This as-told-to essay is based on a conversation with Olumide Gbenro, a 34-year-old digital entrepreneur who was based in Bali for almost four years. It's been edited for length and clarity.
I consider San Diego, California, my hometown. I attended graduate school at San Diego State University and studied public health and epidemiology. I also worked a full-time job in marketing. I loved the idea of living in the sunniest city in the US, and that I lived close to the beach.
Unfortunately I never got to experience life that much because of how hectic school and work was. When I graduated, I had to make a choice: to do a PhD, attend medical school, or travel the world.
I chose to leave San Diego and ended up living between Mexico City, Copenhagen, and Hamburg before moving to Bali. I lived in these cities as I had friends there from graduate school.
This is what inspired me to launch a digital marketing agency in 2017. The agency's goal was to help Web3 and AI companies launch products. I also run a group coaching program for people who want to quit their 9-to-5 jobs and become a digital nomad, and a weekly newsletter for people working remotely.
These streams of income enable me to earn around $140,000 a year. I make around $38,000 from my digital marketing agency, and have worked on the Ballies NFT project and the Bricktopians NFT project. I also make almost $30,000 from cryptocurrency. Consulting throughout has led me to make over $66,800, and more than $6,3000 from hosting virtual events for digital nomads. I also make a nominal amount from the sponsors on my newsletter that pay for a banner advertisement in the emails I sent to my newsletter subscribers.
I moved to Bali in 2019 after seeing friends post photos of themselves enjoying the island, drinking coconuts while lounging by the sea or at the pool. When I first moved there, it wasn't as easy and fun as it seemed. I struggled with loneliness as I didn't have a community to connect with or friends to spend my free time with.
But there were also upsides to living in Bali. When I first moved there, money in Bali went far — it was far less expensive than living in the US. Balinese culture is also much more relaxed than the US, where people are in hustle mode every day of the week. In Bali, locals were welcoming and I was always greeted with a smile. I had the freedom to set my own schedule too, which gave me the time to meet and connect with people in Bali, who came from all over the world.
One misconception of being a digital nomad in Bali is that it's a vacation. I've heard people think that living there meant you won't have to work or do anything, and you just chill on the beach most of the time. The reality is that digital nomads spend most of their time on their laptops, working at cafes and co-working spaces to make ends meet.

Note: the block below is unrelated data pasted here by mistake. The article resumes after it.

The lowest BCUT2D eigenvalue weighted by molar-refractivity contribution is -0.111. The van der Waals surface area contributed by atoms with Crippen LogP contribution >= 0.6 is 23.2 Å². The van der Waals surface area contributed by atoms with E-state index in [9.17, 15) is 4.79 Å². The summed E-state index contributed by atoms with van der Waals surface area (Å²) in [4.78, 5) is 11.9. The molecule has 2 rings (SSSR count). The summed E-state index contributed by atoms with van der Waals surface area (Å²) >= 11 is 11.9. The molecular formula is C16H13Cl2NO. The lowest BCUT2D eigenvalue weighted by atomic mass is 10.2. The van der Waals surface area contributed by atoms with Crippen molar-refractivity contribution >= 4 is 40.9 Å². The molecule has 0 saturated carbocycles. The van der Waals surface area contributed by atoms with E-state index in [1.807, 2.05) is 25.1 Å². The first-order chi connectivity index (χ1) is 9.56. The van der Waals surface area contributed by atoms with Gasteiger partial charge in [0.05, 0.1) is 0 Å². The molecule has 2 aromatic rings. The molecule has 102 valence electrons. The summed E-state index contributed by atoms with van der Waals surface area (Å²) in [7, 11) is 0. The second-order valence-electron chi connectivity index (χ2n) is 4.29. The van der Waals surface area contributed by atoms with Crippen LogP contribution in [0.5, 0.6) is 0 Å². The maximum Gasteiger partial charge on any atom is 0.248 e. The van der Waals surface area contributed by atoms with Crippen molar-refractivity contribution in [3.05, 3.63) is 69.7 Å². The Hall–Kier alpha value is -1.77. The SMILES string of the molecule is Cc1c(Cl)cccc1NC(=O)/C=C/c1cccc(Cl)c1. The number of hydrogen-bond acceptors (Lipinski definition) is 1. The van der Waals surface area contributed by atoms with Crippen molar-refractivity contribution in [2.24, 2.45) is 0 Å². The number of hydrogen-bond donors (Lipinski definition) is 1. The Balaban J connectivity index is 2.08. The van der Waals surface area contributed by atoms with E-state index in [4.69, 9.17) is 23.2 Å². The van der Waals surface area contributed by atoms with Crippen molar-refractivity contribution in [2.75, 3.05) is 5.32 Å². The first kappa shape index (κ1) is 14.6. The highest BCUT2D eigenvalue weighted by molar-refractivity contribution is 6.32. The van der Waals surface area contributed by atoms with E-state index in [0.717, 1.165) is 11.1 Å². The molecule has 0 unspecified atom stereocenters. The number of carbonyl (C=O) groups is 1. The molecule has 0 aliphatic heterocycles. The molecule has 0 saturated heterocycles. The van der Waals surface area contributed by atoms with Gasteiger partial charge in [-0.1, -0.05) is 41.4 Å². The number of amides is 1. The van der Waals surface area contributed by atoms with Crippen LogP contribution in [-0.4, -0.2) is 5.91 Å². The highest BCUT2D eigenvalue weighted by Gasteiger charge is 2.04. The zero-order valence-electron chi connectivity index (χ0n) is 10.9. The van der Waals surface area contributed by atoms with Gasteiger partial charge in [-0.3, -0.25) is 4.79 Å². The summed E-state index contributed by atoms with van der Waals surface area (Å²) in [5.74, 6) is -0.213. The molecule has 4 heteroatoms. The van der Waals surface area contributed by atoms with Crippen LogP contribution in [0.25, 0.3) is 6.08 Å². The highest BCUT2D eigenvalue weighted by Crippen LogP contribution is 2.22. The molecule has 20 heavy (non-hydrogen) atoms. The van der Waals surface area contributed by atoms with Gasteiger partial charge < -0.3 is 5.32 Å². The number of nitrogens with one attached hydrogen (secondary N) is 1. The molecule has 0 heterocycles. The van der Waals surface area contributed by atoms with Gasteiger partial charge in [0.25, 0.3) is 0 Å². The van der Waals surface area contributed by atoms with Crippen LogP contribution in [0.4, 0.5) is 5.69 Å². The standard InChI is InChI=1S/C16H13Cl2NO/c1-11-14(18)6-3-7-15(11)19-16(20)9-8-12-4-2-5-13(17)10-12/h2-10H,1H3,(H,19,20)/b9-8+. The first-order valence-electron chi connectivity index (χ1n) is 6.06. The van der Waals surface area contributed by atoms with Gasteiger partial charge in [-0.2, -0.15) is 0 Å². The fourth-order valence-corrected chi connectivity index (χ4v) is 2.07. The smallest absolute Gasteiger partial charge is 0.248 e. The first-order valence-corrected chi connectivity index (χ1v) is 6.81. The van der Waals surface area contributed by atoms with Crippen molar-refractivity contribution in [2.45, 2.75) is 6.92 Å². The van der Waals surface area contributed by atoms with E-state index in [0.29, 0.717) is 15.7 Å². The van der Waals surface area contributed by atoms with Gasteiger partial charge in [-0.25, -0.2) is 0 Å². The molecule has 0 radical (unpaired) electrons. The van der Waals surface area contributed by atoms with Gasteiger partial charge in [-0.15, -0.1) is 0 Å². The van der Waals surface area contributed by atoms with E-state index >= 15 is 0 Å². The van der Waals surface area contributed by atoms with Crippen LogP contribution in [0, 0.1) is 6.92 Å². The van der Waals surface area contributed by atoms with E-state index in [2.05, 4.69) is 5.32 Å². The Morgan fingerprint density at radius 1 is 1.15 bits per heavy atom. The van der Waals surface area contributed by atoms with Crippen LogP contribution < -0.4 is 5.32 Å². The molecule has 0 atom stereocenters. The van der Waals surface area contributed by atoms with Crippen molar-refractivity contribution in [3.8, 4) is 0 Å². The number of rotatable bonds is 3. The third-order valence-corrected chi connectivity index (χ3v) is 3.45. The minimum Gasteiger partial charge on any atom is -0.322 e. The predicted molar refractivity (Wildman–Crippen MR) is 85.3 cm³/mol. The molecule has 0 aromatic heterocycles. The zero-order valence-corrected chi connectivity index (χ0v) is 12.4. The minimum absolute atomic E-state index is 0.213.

Obtaining a digital nomad visa to live in Bali isn't easy. The visa allows certain foreigners to stay in Indonesia for either five or ten years. It also requires applicants to deposit $130,000 in Indonesian state-owned banks — but you can't touch the money for years.
Now, Bali has gotten too commercialized. It's not as relaxed as it once was. The beautiful natural landscapes have warped into this alternate reality where people film weird influencer content. Bali has been gentrified, just for some people to save a few dollars.
The traffic is insane and a five-minute drive often becomes a 30-minute wait in traffic. The beaches are dirty and unpleasant, and the pollution seems out of control. I have to wear a mask when I'm on a motorbike to avoid inhaling the exhaust smoke from construction trucks. What's a beautiful sunset at the beach when your lungs are filled with pollution from construction trucks that litter every corner of Canggu?
The traffic and pollution reminds me of life in major cities, so I thought to myself, why should I stay?
There's predatory behavior, too, from some locals. They overcharge foreigners even if their services are poor, which has led to many scams. I think most people who stay in Bali only do so to save money. But for me, I don't care about the cost. I want quality for the money I'm paying, and Bali was no longer satisfying that.
The quality of life in Bali has dropped, especially when compared to some cities in Europe like Prague and Barcelona. It's become more expensive to live there. For example, rental prices for standard apartments have doubled since before the start of the pandemic. Now, $2,000 can only get you so far in Bali. But in these European cities, it might afford you an ocean-front luxury apartment or one in the city that's close to a garden or park.
Geographic arbitrage — moving to a place where the cost of living is cheaper than your hometown — is what drives digital nomads. But if you're paying to live in a wooden shack in a noisy, overcrowded city, is it worth saving some money?
While I enjoyed the four years I spent living in Bali, I've left for southern Europe. Many places now have digital nomad visas and have a welcoming attitude towards remote workers. I'm looking forward to spend my time in Italy, Spain, Portugal, and Greece. I'm also interested in living on the coast of Europe and Africa called the Macaronesia region, which includes places like the Canary Islands and Cape Verde.
These are the places where digital nomads will flock to, once they realize the downsides of living in Bali. I believe more people need to speak up about these issues, rather than romanticize the once-perfect island to promote their personal brands and businesses.
Although I've left Bali, I still hope to grow my business and help as many people as possible become digital nomads. I've recently started a family, and so they are my priority. Moving away from Bali means that I won't have to worry about my kid inhaling fumes from construction trucks, or the constant stress of being stuck in traffic everyday.2023-03-31T07:12:44Z dg43tfdfdgfd